In living colour: Why do colours change across life stages?


Many insects change colour during ontogeny and, in some, this can be explained by different selective pressures acting on highly dissimilar adult and larval forms. However, some insects, such as many true bugs (Heteroptera), retain similar body shape and share similar predators and habitats through ontogeny. Many of these species also release defensive secretions which are advertised with bright colours, and are thus considered aposematic. In this talk I will present the most recent results on two projects related to this question. We use a comparative approach and predation experiments to understand what drives the evolution of colour changes in butterflies and in bugs.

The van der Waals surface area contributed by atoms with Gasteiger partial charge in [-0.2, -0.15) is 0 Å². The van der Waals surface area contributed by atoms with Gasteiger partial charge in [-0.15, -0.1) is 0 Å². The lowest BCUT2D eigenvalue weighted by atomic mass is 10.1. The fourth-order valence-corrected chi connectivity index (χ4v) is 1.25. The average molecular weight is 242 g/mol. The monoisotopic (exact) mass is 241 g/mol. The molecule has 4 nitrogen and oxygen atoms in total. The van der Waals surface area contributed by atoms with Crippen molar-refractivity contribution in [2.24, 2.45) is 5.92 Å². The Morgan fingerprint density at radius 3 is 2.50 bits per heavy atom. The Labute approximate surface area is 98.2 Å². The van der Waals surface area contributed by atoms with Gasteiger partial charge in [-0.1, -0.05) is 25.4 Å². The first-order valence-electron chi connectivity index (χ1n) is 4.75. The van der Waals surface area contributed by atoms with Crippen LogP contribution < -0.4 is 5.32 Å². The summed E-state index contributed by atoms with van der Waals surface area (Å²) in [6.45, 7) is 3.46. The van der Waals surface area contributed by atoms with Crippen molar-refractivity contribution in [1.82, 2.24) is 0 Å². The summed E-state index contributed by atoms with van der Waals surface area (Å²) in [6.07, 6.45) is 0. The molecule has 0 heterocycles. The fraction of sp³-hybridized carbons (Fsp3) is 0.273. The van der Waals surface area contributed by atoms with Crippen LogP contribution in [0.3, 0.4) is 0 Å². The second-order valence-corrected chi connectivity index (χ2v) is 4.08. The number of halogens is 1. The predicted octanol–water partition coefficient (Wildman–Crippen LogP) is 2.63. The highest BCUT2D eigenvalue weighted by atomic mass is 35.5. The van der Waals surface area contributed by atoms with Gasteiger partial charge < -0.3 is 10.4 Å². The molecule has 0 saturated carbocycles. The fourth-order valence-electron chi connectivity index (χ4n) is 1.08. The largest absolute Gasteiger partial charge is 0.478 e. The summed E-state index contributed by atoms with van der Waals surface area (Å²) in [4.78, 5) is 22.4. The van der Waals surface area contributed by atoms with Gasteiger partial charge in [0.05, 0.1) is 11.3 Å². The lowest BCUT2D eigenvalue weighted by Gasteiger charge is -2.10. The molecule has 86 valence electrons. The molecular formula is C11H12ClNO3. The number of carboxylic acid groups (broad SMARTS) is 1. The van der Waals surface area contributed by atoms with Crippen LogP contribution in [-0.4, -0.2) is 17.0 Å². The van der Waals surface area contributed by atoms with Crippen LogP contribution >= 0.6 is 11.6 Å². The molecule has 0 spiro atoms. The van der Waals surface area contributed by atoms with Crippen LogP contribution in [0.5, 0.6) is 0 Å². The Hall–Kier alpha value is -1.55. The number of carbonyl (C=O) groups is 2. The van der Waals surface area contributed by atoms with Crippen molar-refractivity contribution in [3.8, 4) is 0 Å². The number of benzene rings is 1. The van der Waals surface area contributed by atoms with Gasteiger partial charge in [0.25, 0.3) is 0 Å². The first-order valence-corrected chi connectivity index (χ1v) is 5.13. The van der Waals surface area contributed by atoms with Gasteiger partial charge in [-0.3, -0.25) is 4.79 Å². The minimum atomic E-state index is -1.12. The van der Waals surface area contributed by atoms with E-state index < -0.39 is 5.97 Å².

Date & time

12–1pm 23 April 2019


Eucalyptus Seminar Room Rm S205, Level 2, RN Robertson Building (46)


Iliana Medina, University of Melbourne


 Megan Head
 6125 8436

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